From a young age at school I have developed a fear of standing out. I learnt much later it can be part of puberty but mine was founded on the shaky ground of not being true to myself but trying to be liked and accepted.
I developed a focus on observing others and learning how to navigate the world from the response others got. As a child, if I saw someone have a negative experience with speaking up, calling someone to account or intervening then it confirmed that I should think twice before doing the same. The internet and cyberbullying now takes that fear of standing out and being in someone's line of sight to a whole new level.
In recent years I have seen cyberbullying take on a life of its own. I have seen story after story of young people targeted for all sorts of reasons: some for their hair colour, their choice of friends, their body shape, the colour of their skin, their sexual orientation, their religious choice, their lifestyle choice. The reasons are varied but the end results are the same. Very often it is hard to take action because either the perpetrators are too cowardly to put their real names to the posts or the platforms they are using to post their vileness does not have the processes in place to deal with such abuse. Rarely are people brought to account before a tragic outcome.
So many foundations and initiatives are set up by those affected by the death of a loved one from bullying and cyberbullying - why do we wait for it to come knocking on our door before we stand up and say it is not right?
Standing out is something a few people thrive on, it even gives them their purpose in life. That doesn't make for sound mental health because we thrive when the news is good, when our family, friends, social media and perhaps even the press like us. Standing out in that picture gives us a sense of self worth and acceptance by the world as well as acceptance by a whole gamut of strangers but by their standards. What happens when the tables turn, what if they disagree with you, or when the ‘tall poppy syndrome’ kicks in and everyone tries to pull you down, even those you have never met, what if, you are on the receiving end of someone’s malicious agenda – do you like standing out then?
Not so much, yet the fear of standing up to say it is wrong is a very real fear in the body. It feels like someone might hunt you down with a loaded pistol and that your life will end once they turn their sights on you. Yes the fear can feel that real, not helped by the life threats and verbal abuse that can be sent via social media. Yet it is also important to see it as a ploy to silence you.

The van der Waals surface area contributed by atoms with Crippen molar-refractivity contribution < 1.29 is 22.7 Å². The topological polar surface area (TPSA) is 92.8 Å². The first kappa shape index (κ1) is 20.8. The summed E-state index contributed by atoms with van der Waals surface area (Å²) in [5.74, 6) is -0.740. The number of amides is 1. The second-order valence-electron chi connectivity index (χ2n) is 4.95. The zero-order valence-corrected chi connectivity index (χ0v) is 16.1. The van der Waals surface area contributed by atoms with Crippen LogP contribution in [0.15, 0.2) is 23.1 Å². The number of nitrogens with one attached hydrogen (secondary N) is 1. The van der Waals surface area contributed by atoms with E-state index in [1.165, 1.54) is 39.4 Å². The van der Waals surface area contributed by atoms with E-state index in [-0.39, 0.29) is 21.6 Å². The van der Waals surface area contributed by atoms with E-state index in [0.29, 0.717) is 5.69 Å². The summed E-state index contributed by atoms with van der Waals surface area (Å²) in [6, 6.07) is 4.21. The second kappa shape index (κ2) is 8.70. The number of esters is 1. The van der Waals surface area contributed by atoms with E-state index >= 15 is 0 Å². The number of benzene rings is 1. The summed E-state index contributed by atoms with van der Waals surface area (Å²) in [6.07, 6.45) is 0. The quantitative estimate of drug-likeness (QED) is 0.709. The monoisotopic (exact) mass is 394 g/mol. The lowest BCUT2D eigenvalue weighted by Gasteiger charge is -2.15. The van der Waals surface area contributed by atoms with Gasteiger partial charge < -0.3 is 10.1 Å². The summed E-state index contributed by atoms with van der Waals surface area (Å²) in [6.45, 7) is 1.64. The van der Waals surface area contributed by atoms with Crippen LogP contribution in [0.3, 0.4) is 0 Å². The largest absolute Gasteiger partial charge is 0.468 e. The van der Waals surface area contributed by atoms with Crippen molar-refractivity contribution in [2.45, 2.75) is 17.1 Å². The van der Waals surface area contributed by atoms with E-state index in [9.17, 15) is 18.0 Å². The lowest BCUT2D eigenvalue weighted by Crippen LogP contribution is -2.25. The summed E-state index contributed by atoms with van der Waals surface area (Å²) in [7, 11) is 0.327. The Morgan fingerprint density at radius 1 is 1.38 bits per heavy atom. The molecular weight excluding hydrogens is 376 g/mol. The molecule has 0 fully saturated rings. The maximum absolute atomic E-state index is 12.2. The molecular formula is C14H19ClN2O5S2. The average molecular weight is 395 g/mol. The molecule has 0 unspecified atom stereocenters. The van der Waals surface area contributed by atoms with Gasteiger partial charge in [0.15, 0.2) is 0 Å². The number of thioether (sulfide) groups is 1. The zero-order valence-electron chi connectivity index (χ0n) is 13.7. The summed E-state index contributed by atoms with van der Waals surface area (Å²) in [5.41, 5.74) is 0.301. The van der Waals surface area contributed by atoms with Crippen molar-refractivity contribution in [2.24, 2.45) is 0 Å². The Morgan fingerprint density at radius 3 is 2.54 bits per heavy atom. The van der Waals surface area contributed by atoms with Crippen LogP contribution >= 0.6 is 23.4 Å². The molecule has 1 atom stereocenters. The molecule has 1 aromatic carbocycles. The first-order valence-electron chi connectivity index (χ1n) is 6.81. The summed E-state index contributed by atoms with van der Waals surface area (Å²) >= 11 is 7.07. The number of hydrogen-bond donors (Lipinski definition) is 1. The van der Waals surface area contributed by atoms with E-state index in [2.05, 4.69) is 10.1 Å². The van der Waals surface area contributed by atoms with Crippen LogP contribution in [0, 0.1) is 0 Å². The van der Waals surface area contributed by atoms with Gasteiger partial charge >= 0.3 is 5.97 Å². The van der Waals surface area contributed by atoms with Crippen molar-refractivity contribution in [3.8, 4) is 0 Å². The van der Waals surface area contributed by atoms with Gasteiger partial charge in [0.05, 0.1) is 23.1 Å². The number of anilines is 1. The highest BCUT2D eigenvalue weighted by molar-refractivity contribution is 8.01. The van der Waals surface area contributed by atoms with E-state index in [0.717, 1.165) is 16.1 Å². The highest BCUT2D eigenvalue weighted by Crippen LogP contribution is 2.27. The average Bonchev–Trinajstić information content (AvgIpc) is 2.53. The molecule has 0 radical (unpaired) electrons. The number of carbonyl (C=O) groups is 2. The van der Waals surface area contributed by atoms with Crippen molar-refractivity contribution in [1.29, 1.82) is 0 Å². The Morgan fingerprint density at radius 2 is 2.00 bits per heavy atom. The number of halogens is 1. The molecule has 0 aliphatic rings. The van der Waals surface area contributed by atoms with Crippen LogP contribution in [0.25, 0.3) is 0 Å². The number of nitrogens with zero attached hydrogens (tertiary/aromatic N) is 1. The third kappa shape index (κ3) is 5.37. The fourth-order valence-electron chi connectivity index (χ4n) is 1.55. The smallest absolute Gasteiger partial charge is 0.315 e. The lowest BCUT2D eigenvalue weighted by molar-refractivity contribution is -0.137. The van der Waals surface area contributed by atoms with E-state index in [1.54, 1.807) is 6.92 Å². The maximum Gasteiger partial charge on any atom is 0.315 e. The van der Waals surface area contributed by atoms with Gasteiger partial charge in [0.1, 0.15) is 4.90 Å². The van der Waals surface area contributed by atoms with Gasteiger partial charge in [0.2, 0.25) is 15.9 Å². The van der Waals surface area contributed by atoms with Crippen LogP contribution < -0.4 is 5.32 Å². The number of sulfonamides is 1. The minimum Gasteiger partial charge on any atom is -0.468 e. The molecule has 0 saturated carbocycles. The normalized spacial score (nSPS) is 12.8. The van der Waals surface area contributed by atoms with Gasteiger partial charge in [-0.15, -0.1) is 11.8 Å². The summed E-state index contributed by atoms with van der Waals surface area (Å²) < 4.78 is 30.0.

I wonder if we should accept this level of abuse as ‘normal’? Is it like the story of The Emperor’s New Clothes, that we have convinced ourselves that this level of abuse is normal for fear of standing out?
But what if my FOSO is contributing to the worrying rise in online abuse? What if my not saying it is not OK allows others to perpetuate their behaviour and confirms that it is not safe to stand out? What if my not speaking up is an abdication of responsibility? Just what if.
The ‘staying hidden’ is not something that just affects me. If I am afraid to speak up when something isn’t right then I might allow corruption, sexual or physical abuse, I might allow workplace bullying or have allowed schoolyard bullying as well as other untold atrocities both large and small. I might also, silently, start beating myself up for my lack of action, start to feel unworthy and develop self-loathing or depression. Could my lack of action and the lack of action by others be contributing to the growing rise of mental health issues in this country, even the world?
I have to think bigger than me. Am I prepared to take responsibility and stand out for something that will make a positive impact on our world not just my own day to day?
I know that I am a kind, decent and caring person and that I wake up and go to sleep with that person every night. I know I need to live in a way that shows my children and others around me that we must not fear speaking up when something isn’t right. That is how we inspire each other to build a world with values of love, honesty, integrity and equality, this is how atrocities stop - by people standing up and saying no.
It is OK to speak up when something isn’t right – it is in fact all our responsibility and essential for a true and accountable society.